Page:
Fed Minutes Drop; Constellation Brands Cuts Outlook; Jeff And MacKenzie Bezos Divorce

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Jeff Bezos and his wife MacKenzie went all “this ain’t it.”

On Wednesday the couple announced their divorce after 25 years of fighting the good fight via a tweet that appears to have been written on a typewriter and scanned into Jeff’s computer. Jeffrey Commerce, the world’s richest person with a net worth of around $137B, said that he and his ex will “remain friends.” Right.

Should the court divide the consciously uncoupled pair’s haul evenly, MacKenzie stands to leave with $68.5B. That would make Jeff’s better half the world’s richest woman. MacKenzie Bezos, a Princeton grad and bookkeeper for Amazon in its early days, met Jeff at an NYC hedge fund in the early ’90’s.

What does this mean for the rest of us? 

While Jeff remains atop the Amazon throne much of his net worth is tied up in AMZN shares, thus the company may need to restructure to ensure that Bezos retains his voting power following the split.

Of course, MacKenzie could waive her voting rights or give up her claim to the shares entirely, which means there will undoubtedly be some “shut your mouth when you’re talking to me” in Jeff’s future. The company closed up 0.2% on Wednesday, and analysts don’t believe that the divorce will have much of an effect on Bezos’ ability to run the company or Amazon’s stock price.



The Federal Reserve building in Washington DC superimposed on a twenty dollar bill and a grunge texture background

The release of the Fed Minutes is a tradition like any other. Market movers pore over fed-speak mad libs like a gaggle of sorority girls dissecting a Bumble message.

Except, of course, in this case, the global economy hangs in the balance. Wide-eyed analysts waited with bated breath to get their hands on the coveted copy after last month’s much-maligned rate hike.

Following a December rate hike opposed by president Trump delivered amidst market turmoil, Jerry Fund Rates didn’t exactly instill confidence that there wouldn’t be more Federal Funds Rate (FFR) increases in 2019, much to the detriment of the markets.

Say it like you mean it

If markets were any indication, the Fed said all the right things. The FOMC added words like “some” to describe proposed “further gradual increases.” Additional dovish language included indicating that policy firming (read: tightening) was “less clear than earlier.”

Translation: the Fed is distancing itself from 2019 rate hikes … while leaving the door open should duty call.

What’s less clear is how the fed will tackle the wind-down of its balance sheet. The Fed continues to let $50B per month run off of its $4.5T balance sheet. Some on the Street argue that this may, in fact, be a larger concern than the increasing FFR.



Sure, “Dry January” is great for the human race’s collective livers, but not so much for Constellation Brand’s bottom line. The international alcohol distributor cited poor performance in wine and spirit sales after dropping a lower-than-expected outlook for 2019.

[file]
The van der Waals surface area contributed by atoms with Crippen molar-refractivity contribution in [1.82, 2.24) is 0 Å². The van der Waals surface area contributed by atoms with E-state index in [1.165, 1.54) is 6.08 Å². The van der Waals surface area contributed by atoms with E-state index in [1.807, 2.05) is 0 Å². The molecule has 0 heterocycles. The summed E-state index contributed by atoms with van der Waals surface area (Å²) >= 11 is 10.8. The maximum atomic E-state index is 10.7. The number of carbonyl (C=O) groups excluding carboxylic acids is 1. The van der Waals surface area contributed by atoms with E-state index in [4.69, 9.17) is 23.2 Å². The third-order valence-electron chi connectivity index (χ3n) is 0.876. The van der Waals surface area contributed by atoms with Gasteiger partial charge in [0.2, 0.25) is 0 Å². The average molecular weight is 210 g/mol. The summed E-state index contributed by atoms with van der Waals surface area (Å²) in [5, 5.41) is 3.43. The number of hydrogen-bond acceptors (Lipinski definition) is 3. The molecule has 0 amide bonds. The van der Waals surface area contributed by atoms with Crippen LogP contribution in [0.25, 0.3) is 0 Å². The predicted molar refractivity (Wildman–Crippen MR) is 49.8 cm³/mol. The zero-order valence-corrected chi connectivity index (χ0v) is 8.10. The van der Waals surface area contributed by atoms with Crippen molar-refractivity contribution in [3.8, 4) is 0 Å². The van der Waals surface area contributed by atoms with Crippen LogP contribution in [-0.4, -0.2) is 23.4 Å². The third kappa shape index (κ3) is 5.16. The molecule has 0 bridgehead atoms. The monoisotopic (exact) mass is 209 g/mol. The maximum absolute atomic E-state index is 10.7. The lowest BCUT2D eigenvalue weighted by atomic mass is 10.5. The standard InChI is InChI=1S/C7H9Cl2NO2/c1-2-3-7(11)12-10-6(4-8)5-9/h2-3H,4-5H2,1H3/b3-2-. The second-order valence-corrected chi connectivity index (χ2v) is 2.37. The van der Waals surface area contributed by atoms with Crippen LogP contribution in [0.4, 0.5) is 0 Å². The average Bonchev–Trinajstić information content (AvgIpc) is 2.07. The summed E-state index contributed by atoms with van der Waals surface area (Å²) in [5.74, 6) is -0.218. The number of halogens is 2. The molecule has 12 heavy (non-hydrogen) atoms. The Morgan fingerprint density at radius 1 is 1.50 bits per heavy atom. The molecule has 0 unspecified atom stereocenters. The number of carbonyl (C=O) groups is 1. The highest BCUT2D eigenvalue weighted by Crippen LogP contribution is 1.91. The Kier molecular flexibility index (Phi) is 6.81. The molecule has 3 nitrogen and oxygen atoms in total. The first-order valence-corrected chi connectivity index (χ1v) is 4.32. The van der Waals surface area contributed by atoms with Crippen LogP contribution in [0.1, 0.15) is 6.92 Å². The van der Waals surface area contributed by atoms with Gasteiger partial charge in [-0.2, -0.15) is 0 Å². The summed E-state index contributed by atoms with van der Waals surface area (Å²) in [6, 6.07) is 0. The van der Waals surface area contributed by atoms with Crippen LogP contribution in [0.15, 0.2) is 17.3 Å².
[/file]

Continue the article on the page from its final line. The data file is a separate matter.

The US’ 3rd largest beer company announced back in October that it was looking to divest its wine business altogether for an estimated $3B. It doesn’t appear that the market for underperforming, low-end wine brands is too hot at the moment as the company seems to be stuck with the hooch.

That diversification, though

In an attempt to counteract declining wine and spirit’s sales in August Constellation made a massive investment in Canopy Growth, a Canadian cannabis grower. The $4B deal was one of the first of its kind, but thus far the bet hasn’t paid off. In Q3, Constellation wrote down the value of its Canopy stake by $164M.




  • According to Beijing, the latest trade talks with the US were extensive and may have built the foundation for resolutions to each side’s concerns. During the talks, China pledged to purchase “a substantial amount of agricultural, energy, manufactured goods, and other products and services from the United States.” Rumor has it that the two sides bonded over the importance of a wall to secure national borders.


  • “A captain goes down with his ship.” – Eddie Lampert’s tramp-stamp tattoo, probably. Mr. Lampert has submitted a revised bid of $5B to save Sears from liquidation, following the rejection of his $4.4B initial offer. If accepted, it would allow ESL to participate in an auction set for January 14 against other buyers (spoiler: there are none).


  • Michael Babich, former chief executive of Insys, pleaded guilty yesterday to participating in a nationwide scheme to bribe doctors into prescribing an addictive opioid as medicine. As apart of his plea, he has agreed to become a government witness, which will probably reduce his current 25-year sentence. Five other former Insys executives and managers face trial in three weeks, so I’m sure they’re thrilled to hear the news that Babich flipped on them.


  • Fitch has warned that the US is in danger of losing its triple-A sovereign credit rating should the government shutdown continue. Moody’s, on the other hand, stated in December that a partial government shutdown would not have a substantial impact on its rating … and promptly shoved Fitch in a locker while calling it a “squid.”


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